The shedding of leaves is of course, amongst other things, an excretory mechanism. A number of abscissional cells develop to form a weak point at the petiole base, allowing the leaf to fall without damaging the tree. As the leaf falls it leaves a scar and in the case of the Horse Chestnut it is very distinctive. The scar resembles a horseshoe, complete with nails, and it is widely believed that this feature has given the tree its common name. For clarity (?) I have shown the scar upside down.
Horse Chestnut twig. Stefen Leys Pocket Park, Daventry.
10 October, 2016
As the leaves fall they take with them various substances such as tannins which would otherwise be harmful. These unwanted substances can include toxic metals and much interest is being shown in using trees not only to remove these metals from contaminated soils, but as a way of 'harvesting' these potentially valuable materials.
Oak leaves turning gold. Aston le Walls Pocket Park.
9 October, 2016
So the leaf, in falling, takes with it unwanted and harmful chemicals. But there is another very good, obvious, yet often overlooked reason why a tree will shed its leaves. As summer advances the leaves will begin to experience many kinds of attack from other organisms to a point where a leaf is rendered almost useless.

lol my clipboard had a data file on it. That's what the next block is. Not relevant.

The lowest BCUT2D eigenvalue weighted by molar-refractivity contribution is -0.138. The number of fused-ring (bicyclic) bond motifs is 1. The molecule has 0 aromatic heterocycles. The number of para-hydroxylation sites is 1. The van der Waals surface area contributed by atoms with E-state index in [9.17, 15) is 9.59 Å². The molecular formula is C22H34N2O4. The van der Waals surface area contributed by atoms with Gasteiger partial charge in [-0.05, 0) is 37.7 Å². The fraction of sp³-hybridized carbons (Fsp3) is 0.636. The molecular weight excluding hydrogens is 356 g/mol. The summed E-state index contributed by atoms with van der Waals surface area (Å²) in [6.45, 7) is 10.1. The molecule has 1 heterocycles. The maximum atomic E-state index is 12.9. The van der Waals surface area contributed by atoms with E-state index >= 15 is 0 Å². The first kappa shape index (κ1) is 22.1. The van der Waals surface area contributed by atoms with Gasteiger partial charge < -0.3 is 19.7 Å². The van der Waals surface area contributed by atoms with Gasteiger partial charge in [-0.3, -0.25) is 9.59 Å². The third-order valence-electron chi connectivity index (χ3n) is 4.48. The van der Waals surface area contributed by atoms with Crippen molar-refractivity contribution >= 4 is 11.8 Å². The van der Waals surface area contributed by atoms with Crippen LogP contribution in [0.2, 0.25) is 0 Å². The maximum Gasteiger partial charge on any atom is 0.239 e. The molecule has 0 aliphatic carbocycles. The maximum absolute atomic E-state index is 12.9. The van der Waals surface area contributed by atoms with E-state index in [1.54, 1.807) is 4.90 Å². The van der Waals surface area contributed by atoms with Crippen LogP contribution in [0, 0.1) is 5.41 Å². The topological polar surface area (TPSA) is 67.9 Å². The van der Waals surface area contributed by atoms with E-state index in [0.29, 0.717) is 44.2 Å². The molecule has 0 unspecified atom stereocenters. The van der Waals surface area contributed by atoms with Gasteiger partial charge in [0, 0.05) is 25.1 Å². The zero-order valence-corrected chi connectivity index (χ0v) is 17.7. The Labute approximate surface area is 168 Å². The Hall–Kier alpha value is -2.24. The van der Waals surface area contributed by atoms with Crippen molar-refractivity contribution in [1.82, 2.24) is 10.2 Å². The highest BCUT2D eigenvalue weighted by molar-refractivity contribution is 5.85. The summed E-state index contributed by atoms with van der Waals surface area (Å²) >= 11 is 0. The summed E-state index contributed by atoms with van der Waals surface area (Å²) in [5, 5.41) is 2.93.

One source of trouble can be galls. The photograph shows a dozen or so galls of Neuroterus quercusbaccarum, the Common Spangle Gall. These are overwhelmingly on the under side of an oak leaf and a group like this will probably not have much effect.
Oak leaf with Spangle Galls. Aston le Walls Pocket Park.
9 October, 2016
The upper side of the galled leaf.
Caterpillar damage is also an obvious problem. In my own garden my Rose 'Canary Bird' has had some of the leaves skeletonised by the larvae of the Rose Slug Sawfly, Endelomyia aethiops.
Damage caused by the Rose Slug Sawfly, Stefen Hill,
Daventry. 19 October, 2016